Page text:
Had the city of Missoula, Montana, existed thousands of years ago, it would have been under water.
During the last Ice Age, a sheet of ice 20 miles wide got stuck in the Idaho panhandle and blocked the Clark Fork River, creating glacial Lake Missoula. At its highest, the water level reached 4,250 feet above sea level—over 1,000 feet above the present city’s altitude. The ice sheet ultimately gave way to the pressure of the water, and glacial Lake Missoula drained catastrophically.
It’s estimated that the biggest flood discharge reached 386 million cubic feet per second. At that rate, it took the lake only a few days to drain, with its waters eventually reaching the Pacific Ocean.
The scariest thing is not the scale of this event—it’s that floods of this size happened multiple times. Thousands of years after that first flood, scientists finally pieced together whether it was a one-time deal by looking to the dirt for answers.
Signs of the past
In the fall of 1969, Rich Chambers drove southwest of Missoula along I-90 with his undergraduate adviser. They pulled over to the side of the road to look at a wall that ran 80 feet into the air. It was zebra-striped, with layers of dark and light sediments running horizontally up the slope.
Missoula is the second-biggest city in Montana, with a population of about 75,000, and it sits in a mountain valley. The University of Montana is known more for its forestry and law schools and less for the giant boulders sitting around campus or the lines on two mountains—visible from about anywhere on campus—that are remnants of the lake that once drowned the valley.
Chambers devoted his undergraduate and master’s work to glacial Lake Missoula, which formed behind the Cordilleran Ice Sheet between 14,000 and 21,000 years ago. The glacial lake would cover almost 3,000 square miles and hold as much water as Lake Ontario and Lake Erie combined.
Chambers’ adviser was David Alt, a well-renowned historian of glacial Lake Missoula. Something Alt wasn’t as familiar with, though, was the sediments left behind after the flood drained the lake—the sort of sediments that he and Chambers found themselves looking at off I-90.
“These are Lake Missoula sediments,” Alt said to Chambers as they stared at the zebra wall. “And nobody’s looking at them in detail.”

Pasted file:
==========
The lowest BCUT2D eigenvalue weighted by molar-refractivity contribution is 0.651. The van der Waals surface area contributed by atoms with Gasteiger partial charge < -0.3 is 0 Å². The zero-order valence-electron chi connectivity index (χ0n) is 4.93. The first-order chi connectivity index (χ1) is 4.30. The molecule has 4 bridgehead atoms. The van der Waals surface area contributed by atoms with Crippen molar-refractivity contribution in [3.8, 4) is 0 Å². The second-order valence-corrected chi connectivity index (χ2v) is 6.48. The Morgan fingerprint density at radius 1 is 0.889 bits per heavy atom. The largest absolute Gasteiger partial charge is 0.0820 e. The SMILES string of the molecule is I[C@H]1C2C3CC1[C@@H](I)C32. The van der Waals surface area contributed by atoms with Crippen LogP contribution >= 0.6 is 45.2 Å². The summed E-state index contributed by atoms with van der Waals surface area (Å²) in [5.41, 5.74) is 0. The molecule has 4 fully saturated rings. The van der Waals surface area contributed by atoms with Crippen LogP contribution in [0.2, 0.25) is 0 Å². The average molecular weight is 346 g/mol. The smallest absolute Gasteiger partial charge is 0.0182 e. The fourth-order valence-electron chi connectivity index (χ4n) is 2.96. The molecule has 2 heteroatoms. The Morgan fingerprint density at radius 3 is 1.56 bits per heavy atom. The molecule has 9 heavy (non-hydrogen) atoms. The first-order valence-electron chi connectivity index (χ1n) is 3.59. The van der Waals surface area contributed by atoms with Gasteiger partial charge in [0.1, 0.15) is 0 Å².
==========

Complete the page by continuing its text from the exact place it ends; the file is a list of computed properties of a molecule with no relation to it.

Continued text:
If there was to be anything new uncovered about the lake’s history, it would come from sediments like these. And there was some urgency in uncovering it—in the 1970s, there was a big back-and-forth brewing in the scientific community regarding how many times the lake may have drained and refilled.
Land of many lakes
Chambers started classifying Lake Missoula’s sediments and noticed two scales of zebra striping. On the large scale, he found about 40 alternating light and dark soil sequences up to several meters thick. These cycles, called rhythmites in geology-speak, are deposits where the light layers are made up of fine sand and silt deposited by rivers in the early stages of a lake’s filling, while the dark layers are made up of silt and clay that gather on the bottom of filled lakes.
Chambers then noticed that the dark layers had their own zebra stripes. The stripes-within-stripes at this scale are called varves, and they likely represented annual layers of sediment stacked on top of each other. The varves told geologists about the amount of time it took for the lake to fill. Assuming the varves represented annual stackings, Chambers said it took only an average of about 50 years for the lake to refill. Even though the lake’s depth decreased with each filling, that’s still a wild amount of water. At its peak, it was more than 500 cubic miles of water, about half the quantity held in Lake Michigan.
Bit by bit, Chambers and Alt pieced together a picture of the area’s history. In a paper that Chambers and Alt co-authored, they suggested several decades might have passed between each lake draining and filling; in a different paper, Chambers concluded there was no evidence that the glacial lake had drained completely each time. He later argued that the last several lake drainages were less intense, which kept the floods from washing away deposits like the one seen at the roadcut on I-90.
That piece of land off the highway contains at least 800 years of history—and possibly more. It’s unclear how much sediment may have been removed from the record by subsequent floods. Each draining of glacial Lake Missoula could have taken with it evidence of earlier floods.